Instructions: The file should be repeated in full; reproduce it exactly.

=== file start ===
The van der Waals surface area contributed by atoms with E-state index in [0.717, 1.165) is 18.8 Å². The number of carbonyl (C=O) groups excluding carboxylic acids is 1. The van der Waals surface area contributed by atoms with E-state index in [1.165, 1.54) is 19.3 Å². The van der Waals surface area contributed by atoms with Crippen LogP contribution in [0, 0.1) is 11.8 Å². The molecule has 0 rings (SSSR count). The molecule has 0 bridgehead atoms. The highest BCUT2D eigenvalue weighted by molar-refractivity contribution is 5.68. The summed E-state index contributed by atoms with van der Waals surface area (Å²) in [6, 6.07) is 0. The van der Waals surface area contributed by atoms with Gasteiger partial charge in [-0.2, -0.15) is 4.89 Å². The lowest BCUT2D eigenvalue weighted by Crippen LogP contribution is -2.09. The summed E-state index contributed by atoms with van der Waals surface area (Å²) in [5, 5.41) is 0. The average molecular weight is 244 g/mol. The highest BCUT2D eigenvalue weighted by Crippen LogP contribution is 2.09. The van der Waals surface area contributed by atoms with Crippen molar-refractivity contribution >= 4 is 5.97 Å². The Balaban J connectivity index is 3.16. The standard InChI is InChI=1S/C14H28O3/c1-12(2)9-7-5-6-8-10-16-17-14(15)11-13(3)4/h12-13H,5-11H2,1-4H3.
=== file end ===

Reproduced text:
The van der Waals surface area contributed by atoms with E-state index in [0.717, 1.165) is 18.8 Å². The number of carbonyl (C=O) groups excluding carboxylic acids is 1. The van der Waals surface area contributed by atoms with E-state index in [1.165, 1.54) is 19.3 Å². The van der Waals surface area contributed by atoms with Crippen LogP contribution in [0, 0.1) is 11.8 Å². The molecule has 0 rings (SSSR count). The molecule has 0 bridgehead atoms. The highest BCUT2D eigenvalue weighted by molar-refractivity contribution is 5.68. The summed E-state index contributed by atoms with van der Waals surface area (Å²) in [6, 6.07) is 0. The van der Waals surface area contributed by atoms with Gasteiger partial charge in [-0.2, -0.15) is 4.89 Å². The lowest BCUT2D eigenvalue weighted by Crippen LogP contribution is -2.09. The summed E-state index contributed by atoms with van der Waals surface area (Å²) in [5, 5.41) is 0. The average molecular weight is 244 g/mol. The highest BCUT2D eigenvalue weighted by Crippen LogP contribution is 2.09. The van der Waals surface area contributed by atoms with Crippen molar-refractivity contribution >= 4 is 5.97 Å². The Balaban J connectivity index is 3.16. The standard InChI is InChI=1S/C14H28O3/c1-12(2)9-7-5-6-8-10-16-17-14(15)11-13(3)4/h12-13H,5-11H2,1-4H3.